The Many Flavors of Puerto Rico

by Matthew Wexler
Tuesday Apr 23, 2013

This article is from the April 2013 issue of the EDGE Digital Magazine.
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There may be no better way to understand a region’s history than through its food. My visit to San Juan reveals a penchant for anything fried and nary a vegetable in sight - truly, comfort food for a people that spent 400 years under Spanish rule and withstood takeover attempts by the Dutch, French and British before we finally got there. I say what better way to soothe political oppression than with a bacalaito and fresh coconut milk?

The Commonwealth of Puerto Rico has been under the United States’ watchful eye since 1898, when Spain ceded the archipelago as a result of the Spanish-American War. Since Puerto Ricans were granted U.S. citizenship in 1917, the lines have continued to blur.

According to the New York City Department of City Planning, there are more Puerto Ricans living in New York City than any other city in the world - including San Juan, the island’s capital. It’s that blend of Uncle Sam and salsa that gave my recent experience in San Juan a feeling very much American while also retaining a rich past through a handful of historical sites, crispy bites of this and that, and more than my fair share of tropical rum-based drinks.

Three Flags Fly Over Castillo San Cristóbal

Castillo San Cristóbal offers insight into the historical value of Puerto Rico and why the island was a hotbed of conflict for so many centuries. European ships would sail along the coast of Africa and follow the winds that led to Puerto Rico, the "front door" to the Caribbean and a strategic gateway to the Americas.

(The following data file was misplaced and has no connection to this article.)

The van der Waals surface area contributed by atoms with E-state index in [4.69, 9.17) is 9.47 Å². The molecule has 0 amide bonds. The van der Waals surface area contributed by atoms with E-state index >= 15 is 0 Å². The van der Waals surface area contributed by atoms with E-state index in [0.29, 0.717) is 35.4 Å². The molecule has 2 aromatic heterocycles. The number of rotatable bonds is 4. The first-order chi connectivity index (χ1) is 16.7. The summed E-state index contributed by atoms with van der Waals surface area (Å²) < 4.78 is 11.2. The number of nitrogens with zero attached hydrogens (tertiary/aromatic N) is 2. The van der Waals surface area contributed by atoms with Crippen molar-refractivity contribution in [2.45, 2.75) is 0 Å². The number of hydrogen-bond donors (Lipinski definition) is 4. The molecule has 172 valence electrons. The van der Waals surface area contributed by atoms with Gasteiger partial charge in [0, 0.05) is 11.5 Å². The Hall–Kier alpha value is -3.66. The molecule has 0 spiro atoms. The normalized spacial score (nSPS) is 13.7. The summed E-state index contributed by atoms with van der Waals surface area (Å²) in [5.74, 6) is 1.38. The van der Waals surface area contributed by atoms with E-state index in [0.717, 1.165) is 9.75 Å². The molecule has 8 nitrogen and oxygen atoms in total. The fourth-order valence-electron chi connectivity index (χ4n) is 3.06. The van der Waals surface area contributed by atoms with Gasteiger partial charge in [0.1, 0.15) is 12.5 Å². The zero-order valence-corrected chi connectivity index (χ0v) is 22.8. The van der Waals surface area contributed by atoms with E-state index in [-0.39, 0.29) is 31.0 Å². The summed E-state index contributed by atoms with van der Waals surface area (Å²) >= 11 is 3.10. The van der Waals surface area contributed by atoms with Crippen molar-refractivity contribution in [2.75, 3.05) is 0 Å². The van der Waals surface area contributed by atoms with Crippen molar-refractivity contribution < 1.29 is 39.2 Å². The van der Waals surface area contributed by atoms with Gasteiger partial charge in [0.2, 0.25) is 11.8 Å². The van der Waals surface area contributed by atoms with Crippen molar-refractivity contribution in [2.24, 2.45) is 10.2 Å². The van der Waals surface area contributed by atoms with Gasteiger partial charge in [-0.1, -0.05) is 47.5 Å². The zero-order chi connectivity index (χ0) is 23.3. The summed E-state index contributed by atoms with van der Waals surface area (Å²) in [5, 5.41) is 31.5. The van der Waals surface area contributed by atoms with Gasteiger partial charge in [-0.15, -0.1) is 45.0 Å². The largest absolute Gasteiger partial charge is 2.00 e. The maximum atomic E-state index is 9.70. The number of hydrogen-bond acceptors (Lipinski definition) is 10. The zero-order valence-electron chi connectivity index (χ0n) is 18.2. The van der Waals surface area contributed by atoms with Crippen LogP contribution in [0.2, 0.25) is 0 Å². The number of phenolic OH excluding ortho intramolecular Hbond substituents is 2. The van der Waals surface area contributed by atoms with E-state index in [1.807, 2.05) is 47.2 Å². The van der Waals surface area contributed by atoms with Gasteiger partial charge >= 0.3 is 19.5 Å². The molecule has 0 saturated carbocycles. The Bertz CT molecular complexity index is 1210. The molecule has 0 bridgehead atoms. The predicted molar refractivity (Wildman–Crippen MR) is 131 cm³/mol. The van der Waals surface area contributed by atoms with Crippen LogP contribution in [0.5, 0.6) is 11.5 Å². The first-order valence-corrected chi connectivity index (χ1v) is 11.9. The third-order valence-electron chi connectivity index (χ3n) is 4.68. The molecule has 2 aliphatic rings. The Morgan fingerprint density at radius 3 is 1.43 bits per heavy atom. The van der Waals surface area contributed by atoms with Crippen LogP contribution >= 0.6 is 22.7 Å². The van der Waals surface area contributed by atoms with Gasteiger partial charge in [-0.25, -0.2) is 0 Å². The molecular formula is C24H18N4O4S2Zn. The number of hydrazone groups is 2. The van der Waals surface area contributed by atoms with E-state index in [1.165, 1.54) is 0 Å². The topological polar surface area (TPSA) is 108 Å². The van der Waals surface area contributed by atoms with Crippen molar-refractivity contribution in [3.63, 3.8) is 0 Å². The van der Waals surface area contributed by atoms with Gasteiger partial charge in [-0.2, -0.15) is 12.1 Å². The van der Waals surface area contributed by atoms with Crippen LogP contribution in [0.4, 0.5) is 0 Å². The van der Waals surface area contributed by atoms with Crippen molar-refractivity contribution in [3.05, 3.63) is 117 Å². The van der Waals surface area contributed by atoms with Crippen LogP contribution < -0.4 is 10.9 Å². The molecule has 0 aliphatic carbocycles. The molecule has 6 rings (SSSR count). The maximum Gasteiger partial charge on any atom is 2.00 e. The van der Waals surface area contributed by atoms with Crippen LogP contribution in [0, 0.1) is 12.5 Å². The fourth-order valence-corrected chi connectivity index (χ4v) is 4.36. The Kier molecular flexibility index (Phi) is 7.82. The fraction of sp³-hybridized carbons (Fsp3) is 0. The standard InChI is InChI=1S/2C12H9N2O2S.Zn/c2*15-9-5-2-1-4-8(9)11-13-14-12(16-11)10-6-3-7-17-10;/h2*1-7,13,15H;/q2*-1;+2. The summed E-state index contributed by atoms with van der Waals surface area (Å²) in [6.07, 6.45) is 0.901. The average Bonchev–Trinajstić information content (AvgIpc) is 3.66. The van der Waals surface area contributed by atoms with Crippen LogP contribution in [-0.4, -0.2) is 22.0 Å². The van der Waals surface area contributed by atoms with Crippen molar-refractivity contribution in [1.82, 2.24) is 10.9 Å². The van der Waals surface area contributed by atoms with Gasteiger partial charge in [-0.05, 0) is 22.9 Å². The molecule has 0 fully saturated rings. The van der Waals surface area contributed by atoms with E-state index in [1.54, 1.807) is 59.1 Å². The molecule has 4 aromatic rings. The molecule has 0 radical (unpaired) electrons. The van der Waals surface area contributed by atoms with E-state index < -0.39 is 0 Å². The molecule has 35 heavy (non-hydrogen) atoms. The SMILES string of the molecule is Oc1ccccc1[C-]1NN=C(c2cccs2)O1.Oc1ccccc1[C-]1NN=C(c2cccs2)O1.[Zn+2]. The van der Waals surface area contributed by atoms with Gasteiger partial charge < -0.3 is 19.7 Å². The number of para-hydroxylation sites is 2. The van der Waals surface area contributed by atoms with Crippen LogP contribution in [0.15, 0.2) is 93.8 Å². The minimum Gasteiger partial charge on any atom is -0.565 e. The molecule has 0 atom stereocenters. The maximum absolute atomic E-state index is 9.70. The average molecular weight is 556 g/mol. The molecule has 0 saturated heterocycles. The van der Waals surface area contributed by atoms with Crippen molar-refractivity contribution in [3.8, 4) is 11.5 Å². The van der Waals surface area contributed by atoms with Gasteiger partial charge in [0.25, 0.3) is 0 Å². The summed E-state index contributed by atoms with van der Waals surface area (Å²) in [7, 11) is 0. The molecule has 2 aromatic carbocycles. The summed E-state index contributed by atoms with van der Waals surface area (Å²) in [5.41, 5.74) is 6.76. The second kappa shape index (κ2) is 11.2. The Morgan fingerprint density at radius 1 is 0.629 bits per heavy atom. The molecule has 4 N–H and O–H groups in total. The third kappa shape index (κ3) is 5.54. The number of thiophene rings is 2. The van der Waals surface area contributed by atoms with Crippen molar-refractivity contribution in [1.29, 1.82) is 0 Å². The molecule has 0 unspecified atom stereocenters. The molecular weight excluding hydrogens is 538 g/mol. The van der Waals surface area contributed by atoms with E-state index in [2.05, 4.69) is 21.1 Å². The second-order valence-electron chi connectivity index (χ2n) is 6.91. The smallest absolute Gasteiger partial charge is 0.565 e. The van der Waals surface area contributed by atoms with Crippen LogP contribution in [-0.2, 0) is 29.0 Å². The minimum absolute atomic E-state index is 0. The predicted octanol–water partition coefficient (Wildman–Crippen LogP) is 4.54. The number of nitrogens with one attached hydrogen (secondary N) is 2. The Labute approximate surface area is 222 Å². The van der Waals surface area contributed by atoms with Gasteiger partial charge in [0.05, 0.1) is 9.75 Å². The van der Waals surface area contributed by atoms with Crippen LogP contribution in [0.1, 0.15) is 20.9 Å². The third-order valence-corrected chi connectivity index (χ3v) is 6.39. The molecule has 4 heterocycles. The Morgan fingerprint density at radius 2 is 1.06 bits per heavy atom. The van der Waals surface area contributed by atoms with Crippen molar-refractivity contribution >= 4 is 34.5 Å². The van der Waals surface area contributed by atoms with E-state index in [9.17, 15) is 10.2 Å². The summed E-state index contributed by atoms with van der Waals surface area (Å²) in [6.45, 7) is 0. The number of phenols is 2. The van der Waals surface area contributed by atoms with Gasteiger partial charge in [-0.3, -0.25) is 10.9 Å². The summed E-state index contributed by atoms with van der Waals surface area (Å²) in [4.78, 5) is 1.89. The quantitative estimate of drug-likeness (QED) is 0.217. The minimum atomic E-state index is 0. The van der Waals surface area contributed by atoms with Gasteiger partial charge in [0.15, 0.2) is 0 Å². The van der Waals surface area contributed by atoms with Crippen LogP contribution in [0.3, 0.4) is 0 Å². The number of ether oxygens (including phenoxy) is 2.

Spain built the fortification to protect its discovery. The surviving structure is still a marvel, even by modern standards. Surrounded by the ocean, the fort relied on masonry cylinders and cisterns to collect upwards of 870,000 gallons of rainwater. A complex tunnel system included countermining galleries that were stoked with explosives ready to detonate if intruders entered. The U.S. later added a decontamination chamber in 1942 to treat soldiers in case of an attack with chemical weapons.

San Cristóbal still flies three flags above the fort: the Burgundy Cross (which was the Spanish military flag during the 16th century), as well as the Puerto Rican and U.S. flags. This convergence of past and present is a theme that runs throughout my island exploration. The strong influence of American culture and conveniences sometime mesh and at other times clash with the simple and beautiful Puerto Rican lifestyle.

After spending a couple of hours wandering around the fortress, I head into Old San Juan for my first real taste of Puerto Rico. Even though the city plays host to a revolving door of giant cruise ships, and wandering the streets reveals the typical T-shirt and souvenir shops that you’d expect to see at any tourist destination, it manages to retain much of its heritage and charm. High-end boutiques such as Ferragamo and Gucci appear like pop-up stores amid the tchotchkes.

But what I’m seeking won’t be coming home with me on the plane.


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